It is so important that we see God in every step of our lives. Sometimes we start out on a path so convicted of the direction God has called us to that we miss the journey. Sometimes we the path that God calls us to has many detours and if we focus so much on the destination then we just get confused when we end up somewhere else or even worse, feel like there must be something we’ve done wrong because God has clearly abandoned us.
If that’s you today, I want to encourage you to take something in from the life of Abram today.
Now the Lord said to Abram, “Go from your country and your kindred and your father’s house to the land that I will show you. And I will make of you a great nation, and I will bless you and make your name great, so that you will be a blessing. I will bless those who bless you, and him who dishonors you I will curse, and in you all the families of the earth shall be blessed.” (v. 1-3)
God makes a promise to Abram and he sets out sure of where God is leading him…
Abram took Sarai his wife, and Lot his brother’s son, and all their possessions that they had gathered, and the people that they had acquired in Haran, and they set out to go to the land of Canaan. (v. 5)
That seems to be the destination that God is leading them to. However, Abram doesn’t end up there. He arrives there, but does not stay. Once there, God lets him know in a manner of words that he has other plans for him. What does Abram do? He leaves, and we must assume this too was under God’s direction. But before he does, he builds an altar. He recognizes that this change in the game-plan doesn’t mean something went wrong. He recognizes that the significance of a journey with God is not where you’re going but rather who you’re traveling with.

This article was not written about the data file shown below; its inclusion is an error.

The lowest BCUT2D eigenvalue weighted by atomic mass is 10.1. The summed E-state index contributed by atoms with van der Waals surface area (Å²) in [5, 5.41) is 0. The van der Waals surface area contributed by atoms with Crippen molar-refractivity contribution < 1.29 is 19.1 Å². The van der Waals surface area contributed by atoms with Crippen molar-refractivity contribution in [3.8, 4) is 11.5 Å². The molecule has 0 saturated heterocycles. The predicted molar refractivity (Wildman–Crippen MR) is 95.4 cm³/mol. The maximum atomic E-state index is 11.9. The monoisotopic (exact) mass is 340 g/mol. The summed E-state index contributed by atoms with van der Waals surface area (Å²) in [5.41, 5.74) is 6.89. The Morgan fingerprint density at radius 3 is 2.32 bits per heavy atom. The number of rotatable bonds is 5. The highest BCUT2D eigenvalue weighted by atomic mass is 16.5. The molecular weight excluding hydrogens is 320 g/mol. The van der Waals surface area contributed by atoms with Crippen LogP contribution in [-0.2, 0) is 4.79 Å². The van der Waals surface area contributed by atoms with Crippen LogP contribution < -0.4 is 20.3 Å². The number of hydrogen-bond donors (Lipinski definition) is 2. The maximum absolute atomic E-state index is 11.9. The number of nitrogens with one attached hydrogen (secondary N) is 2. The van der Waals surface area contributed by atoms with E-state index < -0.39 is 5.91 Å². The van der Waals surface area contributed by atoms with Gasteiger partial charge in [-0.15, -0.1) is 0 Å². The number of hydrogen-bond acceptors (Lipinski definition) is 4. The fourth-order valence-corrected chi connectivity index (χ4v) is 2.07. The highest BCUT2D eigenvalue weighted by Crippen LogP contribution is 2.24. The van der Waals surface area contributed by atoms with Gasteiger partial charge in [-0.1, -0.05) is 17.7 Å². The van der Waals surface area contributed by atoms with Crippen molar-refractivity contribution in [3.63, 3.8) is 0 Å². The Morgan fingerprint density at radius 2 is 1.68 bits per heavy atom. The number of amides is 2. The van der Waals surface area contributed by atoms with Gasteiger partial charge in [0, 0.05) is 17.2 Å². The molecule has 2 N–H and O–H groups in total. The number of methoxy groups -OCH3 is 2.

Abram moves to the hill country. And builds another altar. Again he recognizes that while his path has changed, his God hasn’t. He moves again. And again. Why does he move? Perhaps God lead him some of the time. Sometimes he moved for practical reasons like famine. While he made some mistakes in his conduct in places like Egypt, we shouldn’t assume that Egypt was a mistake. After all if your argument is “things didn’t go well in Egypt so obviously Abram was out of God’s will” then the same logic could be used when he left Bethel – “why would God lead him to a place that had a famine?”
The problem in Egypt wasn’t that Abram went the wrong direction, it’s that on that part of the journey, at some point he let go of God’s hand. He started to fear man instead of God, and that’s the true lesson we should take from it.
My encouragement to you is to just enjoy walking with God today. Picture it like a walk in a beautiful park instead of a walk on a highway. A walk on a highway gives you only two choices and you would have to assume that one of them is wrong. However, when walking in a park, stopping to smell the roses all of a sudden becomes appropriate, even normal behavior. Grab hold of Jesus’ hand and try not to assume where you’re going. Just enjoy the journey with Him.